Startup funding: Some options to consider

We’ve all heard the stories about entrepreneurs who had a great idea to meet the demands of a fast-growing market, but ended up owning only a tiny sliver of a wildly profitable company. They’d given so much away to the folks who provided the money to get the firm off the ground that these entrepreneurs reaped little from their hard work.

There’s another common story, however, that we hear less often: Entrepreneurs who had a great idea, refused to give up any of their company in exchange for the capital they needed to grow and watched in frustration as the market raced down the freeway while their company remained stalled on the side of the road.

For the owner of a startup that has big potential for growth, the need to balance a company’s need for capital with the owner’s desire to give away a little as possible brings many sleepless nights.

Right now — today, in fact — is the best time for an entrepreneur to begin nailing down the funds for the company’s growth. The startup may be well-funded today, or it may not need much cash at this phase of its life. But it’s a rare company indeed that won’t need some outside cash at some point in its early days.

If you go searching for cash when you need it desperately, you can count on trouble.

Cash-flow problems will cripple the operations of a business, and they equally cripple the ability of a business to get funding on attractive terms. Funding partners are less willing to make investments in troubled companies, and they will unfailingly demand a higher price for the additional risks that they’re taking. That translates into a larger ownership percentage or tougher terms than they could demand if you had sufficient cash.

Simply put, you could lose control of your company if you wait too long to get additional financing in place.

Running your startup on a shoestring is a good idea, and there’s no reason to burn through cash unnecessarily. But begin making your plans for fresh capital before you need them.

A good first step: Develop a relationship with a trusted business advisor. Work closely with your advisor to accurately forecast your cash flow and monitor the capital you have on hand to finance the company’s growth.

You need to balance another asset as well: Time. Your company is racing against its competitors to get to market, and the delay of even a week or two can cost millions of dollars — or perhaps may cost the very life of a startup that loses the race.

If self-funding your company results in slow growth while competitors fueled by venture capital are racing to the finish line, giving up a piece of equity or taking on some debt might be critically necessary.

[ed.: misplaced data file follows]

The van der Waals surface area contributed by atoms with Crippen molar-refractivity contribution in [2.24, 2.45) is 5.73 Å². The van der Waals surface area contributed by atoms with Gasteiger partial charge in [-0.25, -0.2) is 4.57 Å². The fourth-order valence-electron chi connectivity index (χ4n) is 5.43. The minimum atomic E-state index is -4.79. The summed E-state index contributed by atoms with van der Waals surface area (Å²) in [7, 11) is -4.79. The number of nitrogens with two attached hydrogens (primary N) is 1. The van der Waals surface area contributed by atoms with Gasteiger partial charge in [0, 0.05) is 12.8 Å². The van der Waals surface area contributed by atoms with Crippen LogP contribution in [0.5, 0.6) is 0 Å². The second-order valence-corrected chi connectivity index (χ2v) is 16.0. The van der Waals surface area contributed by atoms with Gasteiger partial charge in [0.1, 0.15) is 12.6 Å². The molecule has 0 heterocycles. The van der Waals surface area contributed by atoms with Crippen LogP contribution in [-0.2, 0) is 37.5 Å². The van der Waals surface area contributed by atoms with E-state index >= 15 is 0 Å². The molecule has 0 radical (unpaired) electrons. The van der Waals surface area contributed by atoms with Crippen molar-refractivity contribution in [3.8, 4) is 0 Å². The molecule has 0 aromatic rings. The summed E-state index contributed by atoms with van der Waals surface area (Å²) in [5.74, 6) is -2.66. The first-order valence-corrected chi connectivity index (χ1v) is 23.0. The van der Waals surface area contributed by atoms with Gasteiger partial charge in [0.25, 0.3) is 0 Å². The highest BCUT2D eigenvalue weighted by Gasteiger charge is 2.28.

Convertible debt is one of the funding options that sometimes makes sense for startups, particularly those with large-scale growth potential.

Here’s why: Investors who provide capital in the form of convertible debt have the option to convert their loans into shares of the startup later on. Often, the conversion of debt into equity occurs when the first institutional investor puts money into the company. That triggers a valuation.

In the meantime, the company has matured. Instead of giving away a big portion of the company when its valuation is low, the entrepreneur can wait until valuation is higher before valuing the stock. If an investor buys $50,000 in stock in a freshly minted startup valued at $500,000, the investor can command a 10 percent ownership. But if the company’s valuation grows to $5 million before the debt is converted, the $50,000 investment becomes a one percent stake in the company.

Convertible debt is a particularly good tool for entrepreneurs who are raising money from family and friends. Because it’s debt, the transaction provides some protection to the folks providing the money. At the same time, the convertibility allows them to share in the upside potential.

But convertible debt isn’t for everyone. For companies still in their earliest startup stages, convertible debt is often available from angel investors only for small rounds of financing or maybe as a bridge between larger funding rounds. And investors usually want to see evidence that company can scale quickly to meet a high-growth market — the sorts of conditions that make convertibility into equity highly attractive later on.

Make sure, too, that you understand the terms of any convertible debt your company issues. The debt will carry a defined interest rate, which may be paid in cash or may be added onto the principal. The debt often converts into equity at some discounted price from the valuation set during a round of equity financing. The agreement will include a repayment term — usually six months to 18 months. Sometimes, the debt can be repaid early, although a penalty of as much as 50 percent of the principal amount isn’t uncommon.

All of these variables mean that you’ll want to work closely with advisors as you raise capital through convertible debt.

In the final analysis, raising money wisely is the most important factor in your company’s success.

John Solari is the owner of J.A. Solari & Partners, a Reno firm specializing in accounting, tax preparation, business consulting and strategic planning.


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